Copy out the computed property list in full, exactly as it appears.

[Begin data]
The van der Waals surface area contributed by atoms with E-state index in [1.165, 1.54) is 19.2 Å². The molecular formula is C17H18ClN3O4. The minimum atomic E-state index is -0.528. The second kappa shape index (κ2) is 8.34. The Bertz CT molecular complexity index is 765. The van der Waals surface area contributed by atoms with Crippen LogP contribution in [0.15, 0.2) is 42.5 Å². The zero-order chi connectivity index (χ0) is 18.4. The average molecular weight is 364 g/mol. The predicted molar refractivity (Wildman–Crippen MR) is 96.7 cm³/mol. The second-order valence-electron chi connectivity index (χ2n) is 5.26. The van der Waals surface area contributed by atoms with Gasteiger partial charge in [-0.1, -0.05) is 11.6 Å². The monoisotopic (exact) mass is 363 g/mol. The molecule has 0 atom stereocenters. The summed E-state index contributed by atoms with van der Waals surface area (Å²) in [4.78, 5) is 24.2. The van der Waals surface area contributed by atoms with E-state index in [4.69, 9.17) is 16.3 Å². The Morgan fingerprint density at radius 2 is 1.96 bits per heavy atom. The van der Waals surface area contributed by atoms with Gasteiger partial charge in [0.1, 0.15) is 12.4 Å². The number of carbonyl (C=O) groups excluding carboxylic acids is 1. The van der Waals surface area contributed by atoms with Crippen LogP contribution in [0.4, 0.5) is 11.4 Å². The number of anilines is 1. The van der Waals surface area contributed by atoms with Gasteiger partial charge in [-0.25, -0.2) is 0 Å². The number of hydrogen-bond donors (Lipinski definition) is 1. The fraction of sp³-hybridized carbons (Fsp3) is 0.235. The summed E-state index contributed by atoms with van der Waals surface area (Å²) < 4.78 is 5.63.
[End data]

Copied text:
The van der Waals surface area contributed by atoms with E-state index in [1.165, 1.54) is 19.2 Å². The molecular formula is C17H18ClN3O4. The minimum atomic E-state index is -0.528. The second kappa shape index (κ2) is 8.34. The Bertz CT molecular complexity index is 765. The van der Waals surface area contributed by atoms with Crippen LogP contribution in [0.15, 0.2) is 42.5 Å². The zero-order chi connectivity index (χ0) is 18.4. The average molecular weight is 364 g/mol. The predicted molar refractivity (Wildman–Crippen MR) is 96.7 cm³/mol. The second-order valence-electron chi connectivity index (χ2n) is 5.26. The van der Waals surface area contributed by atoms with Gasteiger partial charge in [-0.1, -0.05) is 11.6 Å². The monoisotopic (exact) mass is 363 g/mol. The molecule has 0 atom stereocenters. The summed E-state index contributed by atoms with van der Waals surface area (Å²) in [4.78, 5) is 24.2. The van der Waals surface area contributed by atoms with E-state index in [4.69, 9.17) is 16.3 Å². The Morgan fingerprint density at radius 2 is 1.96 bits per heavy atom. The van der Waals surface area contributed by atoms with Gasteiger partial charge in [0.1, 0.15) is 12.4 Å². The number of carbonyl (C=O) groups excluding carboxylic acids is 1. The van der Waals surface area contributed by atoms with Crippen LogP contribution in [0.4, 0.5) is 11.4 Å². The number of anilines is 1. The van der Waals surface area contributed by atoms with Gasteiger partial charge in [-0.25, -0.2) is 0 Å². The number of hydrogen-bond donors (Lipinski definition) is 1. The fraction of sp³-hybridized carbons (Fsp3) is 0.235. The summed E-state index contributed by atoms with van der Waals surface area (Å²) < 4.78 is 5.63.